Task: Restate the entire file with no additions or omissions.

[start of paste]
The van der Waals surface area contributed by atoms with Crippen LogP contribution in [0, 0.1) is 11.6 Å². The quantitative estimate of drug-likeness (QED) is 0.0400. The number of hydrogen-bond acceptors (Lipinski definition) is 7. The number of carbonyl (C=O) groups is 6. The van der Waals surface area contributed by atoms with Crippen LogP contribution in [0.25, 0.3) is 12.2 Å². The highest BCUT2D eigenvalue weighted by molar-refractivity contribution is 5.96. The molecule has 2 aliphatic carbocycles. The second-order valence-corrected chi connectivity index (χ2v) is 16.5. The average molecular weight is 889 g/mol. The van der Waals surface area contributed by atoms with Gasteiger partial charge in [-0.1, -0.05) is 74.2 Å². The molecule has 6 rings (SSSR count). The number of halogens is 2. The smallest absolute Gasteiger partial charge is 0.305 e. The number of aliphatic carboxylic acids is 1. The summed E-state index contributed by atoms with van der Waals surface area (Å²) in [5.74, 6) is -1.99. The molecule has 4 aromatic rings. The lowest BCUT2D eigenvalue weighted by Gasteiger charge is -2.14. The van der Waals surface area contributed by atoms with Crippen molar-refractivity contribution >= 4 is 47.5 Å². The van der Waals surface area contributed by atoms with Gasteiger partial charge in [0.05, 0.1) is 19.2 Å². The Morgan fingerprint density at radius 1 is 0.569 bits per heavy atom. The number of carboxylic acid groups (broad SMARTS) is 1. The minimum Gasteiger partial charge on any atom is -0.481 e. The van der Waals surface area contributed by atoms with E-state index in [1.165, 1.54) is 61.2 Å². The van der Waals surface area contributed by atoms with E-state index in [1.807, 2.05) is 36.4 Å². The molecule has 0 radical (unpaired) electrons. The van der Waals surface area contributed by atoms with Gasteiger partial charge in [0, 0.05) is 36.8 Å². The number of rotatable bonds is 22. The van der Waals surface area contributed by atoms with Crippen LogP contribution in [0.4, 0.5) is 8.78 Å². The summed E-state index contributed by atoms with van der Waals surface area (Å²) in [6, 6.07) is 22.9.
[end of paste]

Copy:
The van der Waals surface area contributed by atoms with Crippen LogP contribution in [0, 0.1) is 11.6 Å². The quantitative estimate of drug-likeness (QED) is 0.0400. The number of hydrogen-bond acceptors (Lipinski definition) is 7. The number of carbonyl (C=O) groups is 6. The van der Waals surface area contributed by atoms with Crippen LogP contribution in [0.25, 0.3) is 12.2 Å². The highest BCUT2D eigenvalue weighted by molar-refractivity contribution is 5.96. The molecule has 2 aliphatic carbocycles. The second-order valence-corrected chi connectivity index (χ2v) is 16.5. The average molecular weight is 889 g/mol. The van der Waals surface area contributed by atoms with Gasteiger partial charge in [-0.1, -0.05) is 74.2 Å². The molecule has 6 rings (SSSR count). The number of halogens is 2. The smallest absolute Gasteiger partial charge is 0.305 e. The number of aliphatic carboxylic acids is 1. The summed E-state index contributed by atoms with van der Waals surface area (Å²) in [5.74, 6) is -1.99. The molecule has 4 aromatic rings. The lowest BCUT2D eigenvalue weighted by Gasteiger charge is -2.14. The van der Waals surface area contributed by atoms with Crippen molar-refractivity contribution >= 4 is 47.5 Å². The van der Waals surface area contributed by atoms with Gasteiger partial charge in [0.05, 0.1) is 19.2 Å². The Morgan fingerprint density at radius 1 is 0.569 bits per heavy atom. The number of carboxylic acid groups (broad SMARTS) is 1. The minimum Gasteiger partial charge on any atom is -0.481 e. The van der Waals surface area contributed by atoms with E-state index in [1.165, 1.54) is 61.2 Å². The van der Waals surface area contributed by atoms with E-state index in [1.807, 2.05) is 36.4 Å². The molecule has 0 radical (unpaired) electrons. The van der Waals surface area contributed by atoms with Gasteiger partial charge in [0, 0.05) is 36.8 Å². The number of rotatable bonds is 22. The van der Waals surface area contributed by atoms with Crippen LogP contribution in [0.4, 0.5) is 8.78 Å². The summed E-state index contributed by atoms with van der Waals surface area (Å²) in [6, 6.07) is 22.9.